Garden and worm bin update

 Awhile back, I planted some tomato and cilantro seeds in the same container.
They've grown a bit since planting, and today was the day to transplant them into separate containers. The cilantro are most valuable to me since it's a little past tomato season anyway, so I transplanted the two tomato plants to new containers and left the cilantro in this one. Even if the tomato plants die from being transplanted, at least my cilantro will (hopefully) survive and thrive.
I also decided to incorporate a small handful of worm compost into the tomato plants' new homes. I searched through the worm bin for small bits of worm-free, decomposing food-free worm compost. I added a small amount to each new tomato plant container and mixed it together with potting soil.
I was careful in transplanting so that the roots of each tomato plant were only exposed for a couple seconds. Hopefully they survive this change. I have kept all three plants on the windowsill inside the house, and I'll monitor them to make sure they are doing okay in the next few days.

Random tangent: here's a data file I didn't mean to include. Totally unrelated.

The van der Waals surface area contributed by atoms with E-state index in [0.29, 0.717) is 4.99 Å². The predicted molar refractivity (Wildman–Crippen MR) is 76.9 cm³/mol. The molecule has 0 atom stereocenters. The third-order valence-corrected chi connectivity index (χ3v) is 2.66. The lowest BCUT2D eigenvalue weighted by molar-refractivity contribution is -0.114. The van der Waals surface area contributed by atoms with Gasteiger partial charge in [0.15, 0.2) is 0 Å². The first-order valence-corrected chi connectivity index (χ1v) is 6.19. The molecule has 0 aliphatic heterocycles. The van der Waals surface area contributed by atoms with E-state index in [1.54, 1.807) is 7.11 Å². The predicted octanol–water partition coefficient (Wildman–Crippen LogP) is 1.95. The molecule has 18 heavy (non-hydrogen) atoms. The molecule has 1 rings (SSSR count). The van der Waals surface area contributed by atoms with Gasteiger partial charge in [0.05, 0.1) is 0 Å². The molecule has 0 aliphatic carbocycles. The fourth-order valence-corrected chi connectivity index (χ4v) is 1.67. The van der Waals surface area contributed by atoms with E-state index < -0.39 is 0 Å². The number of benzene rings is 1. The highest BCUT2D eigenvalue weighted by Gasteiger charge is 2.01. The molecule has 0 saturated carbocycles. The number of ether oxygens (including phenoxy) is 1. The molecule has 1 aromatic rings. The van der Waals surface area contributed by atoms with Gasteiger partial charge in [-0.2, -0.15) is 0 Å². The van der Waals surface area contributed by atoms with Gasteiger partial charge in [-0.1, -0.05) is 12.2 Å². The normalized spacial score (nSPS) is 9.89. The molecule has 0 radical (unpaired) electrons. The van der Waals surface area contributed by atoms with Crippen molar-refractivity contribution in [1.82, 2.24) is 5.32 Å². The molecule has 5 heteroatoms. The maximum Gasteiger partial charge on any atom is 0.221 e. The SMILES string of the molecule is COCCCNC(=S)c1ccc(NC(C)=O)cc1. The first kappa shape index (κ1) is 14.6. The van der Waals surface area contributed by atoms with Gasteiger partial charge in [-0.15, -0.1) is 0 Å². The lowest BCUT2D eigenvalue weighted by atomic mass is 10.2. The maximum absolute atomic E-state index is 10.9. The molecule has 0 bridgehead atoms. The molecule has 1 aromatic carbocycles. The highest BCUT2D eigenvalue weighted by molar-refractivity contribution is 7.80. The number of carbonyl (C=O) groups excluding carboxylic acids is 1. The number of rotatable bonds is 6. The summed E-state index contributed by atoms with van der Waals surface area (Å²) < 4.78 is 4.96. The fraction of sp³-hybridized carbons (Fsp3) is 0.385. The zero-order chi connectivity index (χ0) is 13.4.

In other news, the tomato plant my dad and step-mom gave me has begun producing tomatoes!
The sunflowers are getting really tall.
Some unidentified seeds from something I put in my worm bin have sprouted into these yellow-headed sprouts.
This bell pepper is dong beautifully!
The unknown bulb I described previously has sprouted up ALL OVER the place! I am still not sure what it is, but it's pervasive on the left side of my garden.
More mystery bulb sprouts.
The green onions in the window sill continue to produce at a consistent rate. Each time we've previously bought green onions and cut them up, I put the root end into the water jar. We have a never-ending supply of green onions!

Thanks for reading! 
Green Gal


  1. The mystery bulb looks familiar to me, but I just can't place what it is. You could take a snapshot of it and show it to a gardening shop in your area. Keep us posted on how the transplants go. In my experience, sometimes they go well, and other times the little plants just fizzle. I don't think exposure to the air is a problem, but I try to transplant with soil around the roots if possible. For such a small container, maybe you could try using a spoon next time and scoop underneath the roots and all. But I have also seen a type of powder that you can dip roots into to give them an extra boost when transplanting, available from gardening stores, So it's not essential to keep soil around the roots. Our little tomato plant is producing tiny tomato buds. Your plant seems to be healthier and thriving more than ours. Have fun gardening!


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